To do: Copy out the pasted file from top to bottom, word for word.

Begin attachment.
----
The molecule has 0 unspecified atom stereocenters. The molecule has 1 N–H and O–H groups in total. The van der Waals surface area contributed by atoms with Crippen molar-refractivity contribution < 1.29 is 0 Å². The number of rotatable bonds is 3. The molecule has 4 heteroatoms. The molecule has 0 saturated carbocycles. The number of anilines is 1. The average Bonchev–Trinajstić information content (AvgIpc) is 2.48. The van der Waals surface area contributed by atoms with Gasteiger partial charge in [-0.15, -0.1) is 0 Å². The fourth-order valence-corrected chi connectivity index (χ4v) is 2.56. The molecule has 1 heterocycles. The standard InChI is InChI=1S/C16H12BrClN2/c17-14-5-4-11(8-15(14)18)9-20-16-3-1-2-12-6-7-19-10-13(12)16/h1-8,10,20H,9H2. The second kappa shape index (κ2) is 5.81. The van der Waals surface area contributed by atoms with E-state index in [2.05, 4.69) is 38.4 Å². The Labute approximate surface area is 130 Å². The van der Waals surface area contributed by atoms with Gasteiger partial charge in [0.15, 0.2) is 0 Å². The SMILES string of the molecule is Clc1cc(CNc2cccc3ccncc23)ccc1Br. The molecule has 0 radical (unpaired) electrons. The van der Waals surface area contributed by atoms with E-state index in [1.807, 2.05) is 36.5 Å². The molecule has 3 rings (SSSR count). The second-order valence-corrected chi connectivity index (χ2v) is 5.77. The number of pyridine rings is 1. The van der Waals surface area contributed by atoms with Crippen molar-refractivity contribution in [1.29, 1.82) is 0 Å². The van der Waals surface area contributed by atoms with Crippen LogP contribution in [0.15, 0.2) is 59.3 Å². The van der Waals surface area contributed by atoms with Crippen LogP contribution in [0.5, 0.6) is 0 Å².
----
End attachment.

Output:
The molecule has 0 unspecified atom stereocenters. The molecule has 1 N–H and O–H groups in total. The van der Waals surface area contributed by atoms with Crippen molar-refractivity contribution < 1.29 is 0 Å². The number of rotatable bonds is 3. The molecule has 4 heteroatoms. The molecule has 0 saturated carbocycles. The number of anilines is 1. The average Bonchev–Trinajstić information content (AvgIpc) is 2.48. The van der Waals surface area contributed by atoms with Gasteiger partial charge in [-0.15, -0.1) is 0 Å². The fourth-order valence-corrected chi connectivity index (χ4v) is 2.56. The molecule has 1 heterocycles. The standard InChI is InChI=1S/C16H12BrClN2/c17-14-5-4-11(8-15(14)18)9-20-16-3-1-2-12-6-7-19-10-13(12)16/h1-8,10,20H,9H2. The second kappa shape index (κ2) is 5.81. The van der Waals surface area contributed by atoms with E-state index in [2.05, 4.69) is 38.4 Å². The Labute approximate surface area is 130 Å². The van der Waals surface area contributed by atoms with Gasteiger partial charge in [0.15, 0.2) is 0 Å². The SMILES string of the molecule is Clc1cc(CNc2cccc3ccncc23)ccc1Br. The molecule has 0 radical (unpaired) electrons. The van der Waals surface area contributed by atoms with E-state index in [1.807, 2.05) is 36.5 Å². The molecule has 3 rings (SSSR count). The second-order valence-corrected chi connectivity index (χ2v) is 5.77. The number of pyridine rings is 1. The van der Waals surface area contributed by atoms with Crippen molar-refractivity contribution in [1.29, 1.82) is 0 Å². The van der Waals surface area contributed by atoms with Crippen LogP contribution in [0.15, 0.2) is 59.3 Å². The van der Waals surface area contributed by atoms with Crippen LogP contribution in [0.5, 0.6) is 0 Å².